DirectX ShadingModel Pipeline


The Microsoft Direct3D 10 API defines a process to convert a group of vertices, textures, buffers, and state into an image on the screen. This process is described as a rendering pipeline with several distinct stages.

The different stages of the Direct3D 10 pipeline are:

  1. Input Assembler: Reads in vertex data from an application supplied vertex buffer and feeds them down the pipeline.
  2. Vertex Shader: Performs operations on a single vertex at a time, such as transformations, skinning, or lighting.
  3. Geometry Shader: Processes entire primitives such as triangles, points, or lines. Given a primitive, this stage discards it, or generates one or more new primitives.
  4. Stream Output: Can write out the previous stage’s results to memory. This is useful to recirculate data back into the pipeline.
  5. Rasterizer: Converts primitives into pixels, feeding these pixels into the pixel shader. The Rasterizer may also perform other tasks such as clipping what is not visible, or interpolating vertex data into per-pixel data.
  6. Pixel Shader: Determines the final pixel color to be written to the render target and can also calculate a depth value to be written to the depth buffer.
  7. Output Merger: Merges various types of output data (pixel shader values, alpha blending, depth/stencil…) to build the final result.

 


Shader Logic


Pixel shader (abbreviation PS) is a shader program, normally executed on the graphics processing unit. In OpenGL, it is referred to as the fragment shader  .A pixel shader computes color (and optionally more attributes) of each rendered pixel – so the pixel shader defines how the pixels ultimately look. Pixel shaders range from very simple ones (e.g. always output the same color) to simple (e.g. read a color from a texture, apply lighting value) to complex ones that simulate bump mapping, shadows, specular highlights, translucency and other complex phenomena.  The pixel shader is executed for each pixel rendered, and independently from the other pixels. Taken in isolation, a pixel shader alone can’t produce very complex effects, because it operates only on a single pixel, without any knowledge of scene’s geometry or neighboring pixels. In Stream processing terms, pixel shader is a computation kernel function.  In addition to color of the pixel, the pixel shader can also alter the depth of the pixel (for Z-buffering), or output more than one color if multiple Render Targets are active.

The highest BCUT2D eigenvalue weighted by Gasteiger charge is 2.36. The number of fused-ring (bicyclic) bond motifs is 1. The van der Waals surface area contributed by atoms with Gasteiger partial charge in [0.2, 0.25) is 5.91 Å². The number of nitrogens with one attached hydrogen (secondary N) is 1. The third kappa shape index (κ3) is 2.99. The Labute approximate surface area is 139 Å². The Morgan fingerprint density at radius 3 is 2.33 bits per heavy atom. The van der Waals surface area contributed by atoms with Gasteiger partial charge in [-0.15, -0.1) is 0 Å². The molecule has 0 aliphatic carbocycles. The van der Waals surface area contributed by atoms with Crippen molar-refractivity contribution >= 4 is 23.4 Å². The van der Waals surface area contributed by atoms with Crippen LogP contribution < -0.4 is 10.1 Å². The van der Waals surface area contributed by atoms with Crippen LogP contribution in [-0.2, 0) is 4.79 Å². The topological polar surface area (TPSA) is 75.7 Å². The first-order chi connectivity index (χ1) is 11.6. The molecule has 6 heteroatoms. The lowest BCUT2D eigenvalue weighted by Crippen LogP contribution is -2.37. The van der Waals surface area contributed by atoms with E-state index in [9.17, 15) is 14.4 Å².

Vertex shader (abbreviation VS) is a shader program, normally executed on the Graphics processing unit.A vertex shader is a graphics processing function used to add special effects to objects in a 3D environment.

Theory of Shaders


Standard Shader – The major prequiste for textures is UV which is available to us in the FBX model, but that information needs to be imported into the Shader Logic, that is go by iterating through the texture co-ordinates and wrapping it around the vector data and continuously transforming that with the skin transform data, so as to always keep the data live and updated with new current snapshots of the model. Then that vector data needs to be sent to the pixel shader, so that the vector is then compared with the texture file, to produced the write colors in the write space.

Diffuse Shading / Lighting – Diffuse shading is based on a principle that a surface is brightest when its facing the light and it tapers into darkness as is faces away from the light, basically if we normalize a vector, we end up keeping its direction, but the magnitude gets set to a value of 1, and this makes it a unit vector, the dot product of two unit vectors equals to the cos of the angle between the two vectors, —  dot( unit vector , unit vector ) = cos ( angle )  —    so with this we can determine if the surface is facing the light based on the result of the dot product, a value of 1 means that it is directly facing the light and a value of -1 is that its in total darkness. so 1 is the brightest and -1 is the darkest area. the cos(angle) is a floating point value.